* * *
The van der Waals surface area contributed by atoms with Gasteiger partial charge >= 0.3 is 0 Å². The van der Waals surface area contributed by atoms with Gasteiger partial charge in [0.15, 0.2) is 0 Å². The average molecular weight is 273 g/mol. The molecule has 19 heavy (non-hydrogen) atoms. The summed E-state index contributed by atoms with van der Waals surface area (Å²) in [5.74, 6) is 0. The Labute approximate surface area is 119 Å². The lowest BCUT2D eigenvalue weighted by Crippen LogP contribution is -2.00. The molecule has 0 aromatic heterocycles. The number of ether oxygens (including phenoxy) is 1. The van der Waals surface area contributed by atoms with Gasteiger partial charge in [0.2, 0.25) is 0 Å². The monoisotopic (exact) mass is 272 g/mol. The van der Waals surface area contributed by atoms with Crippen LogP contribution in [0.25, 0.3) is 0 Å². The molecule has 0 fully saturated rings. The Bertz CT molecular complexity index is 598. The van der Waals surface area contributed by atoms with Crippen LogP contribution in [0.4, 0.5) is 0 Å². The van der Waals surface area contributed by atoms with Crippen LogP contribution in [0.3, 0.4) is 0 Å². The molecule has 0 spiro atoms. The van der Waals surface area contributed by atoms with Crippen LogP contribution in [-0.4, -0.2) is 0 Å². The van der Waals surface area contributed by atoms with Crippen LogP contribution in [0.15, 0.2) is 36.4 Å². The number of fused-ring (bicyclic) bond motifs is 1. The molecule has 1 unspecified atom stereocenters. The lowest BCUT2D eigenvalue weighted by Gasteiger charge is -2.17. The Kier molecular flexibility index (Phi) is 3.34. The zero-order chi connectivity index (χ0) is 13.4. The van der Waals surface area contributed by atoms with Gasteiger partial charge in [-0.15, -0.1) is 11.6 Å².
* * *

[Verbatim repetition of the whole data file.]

The van der Waals surface area contributed by atoms with Gasteiger partial charge >= 0.3 is 0 Å². The van der Waals surface area contributed by atoms with Gasteiger partial charge in [0.15, 0.2) is 0 Å². The average molecular weight is 273 g/mol. The molecule has 19 heavy (non-hydrogen) atoms. The summed E-state index contributed by atoms with van der Waals surface area (Å²) in [5.74, 6) is 0. The Labute approximate surface area is 119 Å². The lowest BCUT2D eigenvalue weighted by Crippen LogP contribution is -2.00. The molecule has 0 aromatic heterocycles. The number of ether oxygens (including phenoxy) is 1. The van der Waals surface area contributed by atoms with Gasteiger partial charge in [0.2, 0.25) is 0 Å². The monoisotopic (exact) mass is 272 g/mol. The van der Waals surface area contributed by atoms with Crippen LogP contribution in [0.25, 0.3) is 0 Å². The molecule has 0 fully saturated rings. The Bertz CT molecular complexity index is 598. The van der Waals surface area contributed by atoms with Crippen LogP contribution in [0.4, 0.5) is 0 Å². The van der Waals surface area contributed by atoms with Crippen LogP contribution in [0.3, 0.4) is 0 Å². The molecule has 0 spiro atoms. The van der Waals surface area contributed by atoms with Crippen LogP contribution in [-0.4, -0.2) is 0 Å². The van der Waals surface area contributed by atoms with Crippen LogP contribution in [0.15, 0.2) is 36.4 Å². The number of fused-ring (bicyclic) bond motifs is 1. The molecule has 1 unspecified atom stereocenters. The lowest BCUT2D eigenvalue weighted by Gasteiger charge is -2.17. The Kier molecular flexibility index (Phi) is 3.34. The zero-order chi connectivity index (χ0) is 13.4. The van der Waals surface area contributed by atoms with Gasteiger partial charge in [-0.15, -0.1) is 11.6 Å².